1

Sample of df:

df <- tibble(name = LETTERS[1:10],
              x = rnorm(10, mean = 10), 
              y = rnorm(10, 10), 
              z = rnorm(10, 10))

I would like to mutate ranked columns for x, then the sums of cols x and y, then x and y and z, where the bigger numbers are ranked 1, then the smallest numbers 10.

Starting with x, I could do something like:

df %<>% mutate(rank_01 = min_rank(-x))

Which computes the ranked column for x, but then I'm not sure what the best process would be to compute the latter columns. I'm guessing taking advantage of vectorisation somehow, but my programming skills are limited here.

In my real df, the total number of cols I would like to do this with is >50, so an automated process is ideal!

Expected output:

# A tibble: 10 x 7
   name      x rank_01     y rank_02     z rank_03
 * <chr> <dbl>   <dbl> <dbl>   <dbl> <dbl>   <dbl>
 1 A      9.37       8 11.5        4 10.9        2
 2 B     10.2        6 10.4        5 10.8        3
 3 C      9.16      10  9.38      10 10.1        9
 4 D     11.6        1  7.79       8  8.01      10
 5 E     10.3        5 11.1        2 10.6        1
 6 F      9.18       9  9.96       9  9.94       8
 7 G     10.5        4  9.98       6  9.84       6
 8 H     10.7        2 10.9        1  8.53       7
 9 I     10.6        3 10.8        3  9.52       4
10 J      9.69       7 10.6        7 10.4        5
  • Please include the expected output. – tmfmnk Oct 27 '18 at 17:23
  • @tmfmnk added expected output – VictorNautica Oct 27 '18 at 17:36
2
cbind(df, apply(-apply(df[, -1], 1, cumsum), 1, rank))
#    name         x         y         z  x  y  z
# 1     A 10.049312 10.424365  9.286644  5  4  5
# 2     B 10.010068 10.996667  8.754025  6  1  4
# 3     C  9.813097  9.493180 10.651993  9  7  3
# 4     D 10.702742  9.657496  9.838946  3  5  2
# 5     E  9.936206  9.047051  8.938002  7 10 10
# 6     F  9.833105  9.205973 10.627177  8  9  6
# 7     G 11.310733  9.262942  8.931759  2  3  7
# 8     H 11.316306  8.576866 12.390953  1  6  1
# 9     I  9.044812 10.251189  9.606649 10  8  9
# 10    J 10.495743 10.174724  8.458670  4  2  8

You may also want to set the column names to something like rank_x, _rank_xy, etc. See Cumulatively paste (concatenate) values grouped by another variable for that. E.g.,

paste0("rank_", Reduce(paste0, names(df)[-1], accumulate = TRUE))
# [1] "rank_x"   "rank_xy"  "rank_xyz"
  • Thanks, can I ask what the purposes of the 1 are in the two apply calls? For learning purposes. My guess is that it transposes the selected vectors (x,y,z) in the first brackets to allow the cumsum to work long-wise on the vectors, then transposes back to it's original form in the second call. – VictorNautica Oct 27 '18 at 20:51
  • 1
    As it says in ?apply, the second argument is a vector giving the subscripts which the function will be applied over. So, the inner apply goes across columns and uses cumsum. However, next we want to go over rows and rank the terms, so we want to go over the other dimension and need another apply. It happens that the first apply returns a transposed result, so actually we again go over columns... It may be confusing, so I suggest to run the two apply in two steps to see what happens. – Julius Vainora Oct 27 '18 at 20:55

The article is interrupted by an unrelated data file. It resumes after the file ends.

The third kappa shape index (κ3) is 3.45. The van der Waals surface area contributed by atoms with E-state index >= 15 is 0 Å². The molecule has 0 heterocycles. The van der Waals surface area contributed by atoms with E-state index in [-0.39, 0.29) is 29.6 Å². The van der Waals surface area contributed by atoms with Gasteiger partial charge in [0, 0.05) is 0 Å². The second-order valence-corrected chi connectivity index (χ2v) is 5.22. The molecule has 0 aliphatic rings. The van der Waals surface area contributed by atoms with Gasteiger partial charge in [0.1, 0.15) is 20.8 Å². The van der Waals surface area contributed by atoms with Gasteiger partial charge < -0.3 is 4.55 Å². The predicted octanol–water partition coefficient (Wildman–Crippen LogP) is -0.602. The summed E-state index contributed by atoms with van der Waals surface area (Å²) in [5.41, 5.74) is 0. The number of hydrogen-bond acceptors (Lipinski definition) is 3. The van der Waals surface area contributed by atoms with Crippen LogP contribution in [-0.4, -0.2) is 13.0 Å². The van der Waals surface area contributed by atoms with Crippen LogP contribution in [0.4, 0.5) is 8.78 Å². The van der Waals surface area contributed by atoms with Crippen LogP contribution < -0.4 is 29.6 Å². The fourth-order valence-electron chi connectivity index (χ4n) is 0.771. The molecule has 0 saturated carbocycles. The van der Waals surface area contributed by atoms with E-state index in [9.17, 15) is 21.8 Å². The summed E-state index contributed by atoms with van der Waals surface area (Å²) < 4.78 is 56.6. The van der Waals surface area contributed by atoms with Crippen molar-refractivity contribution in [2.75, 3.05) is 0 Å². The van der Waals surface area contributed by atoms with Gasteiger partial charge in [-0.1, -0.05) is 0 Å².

1

A different approach using tidyverse and reshape2:

df %>% 
  gather(var, val, -name) %>% 
  arrange(name) %>% 
  group_by(name) %>% 
  mutate(temp = cumsum(val)) %>% 
  ungroup() %>%
  dcast(name~var, value.var = "temp") %>%
  mutate_at(vars(-name), funs(rank = dense_rank(desc(.)))) %>%
  select(matches("(_rank)|(name)")) %>%
  left_join(df, by = c("name" = "name"))

   name x_rank y_rank z_rank         x         y         z
1     A      1      3      9 11.668095  9.645292  6.977697
2     B      3      1      1 11.085743 12.395033  9.130904
3     C      4      4      3 10.557528 10.551010  9.586108
4     D     10      8      2  8.363167 11.248786 11.989218
5     E      6      7      6  9.728462 10.049470  9.921010
6     F      2      5      7 11.091799  9.544451  8.516171
7     G      7      6      4  9.686247 10.657889  9.713129
8     H      8     10     10  9.317976  8.514533  9.098976
9     I      5      2      5 10.052081 11.469185  8.425983
10    J      9      9      8  9.290704  9.778239  9.331685

Or if you want column names that indicate cumulation:

df %>% 
  gather(var, val, -name) %>% 
  arrange(name) %>% 
  group_by(name) %>% 
  mutate(temp = cumsum(val),
         var = paste0(Reduce(paste0, var, accumulate = TRUE))) %>% 
  ungroup() %>%
  dcast(name~var, value.var = "temp") %>%
  mutate_at(vars(-name), funs(rank = dense_rank(desc(.)))) %>%
  select(matches("(_rank)|(name)")) %>%
  left_join(df, by = c("name" = "name"))

   name x_rank xy_rank xyz_rank         x         y         z
1     A      1       3        9 11.668095  9.645292  6.977697
2     B      3       1        1 11.085743 12.395033  9.130904
3     C      4       4        3 10.557528 10.551010  9.586108
4     D     10       8        2  8.363167 11.248786 11.989218
5     E      6       7        6  9.728462 10.049470  9.921010
6     F      2       5        7 11.091799  9.544451  8.516171
7     G      7       6        4  9.686247 10.657889  9.713129
8     H      8      10       10  9.317976  8.514533  9.098976
9     I      5       2        5 10.052081 11.469185  8.425983
10    J      9       9        8  9.290704  9.778239  9.331685
1

Another approach with tidyverse

library(tidyverse)
pmap(df[,-1], ~ cumsum(c(...)) %>%
          as.tibble) %>% 
          bind_cols %>% 
          pmap(., ~ -c(...) %>% 
                rank%>% 
                as.tibble) %>%
     bind_cols(df, .) %>% 
     rename_at(vars(matches("value")), ~ paste0("rank", sprintf("_%02d", 1:3)))

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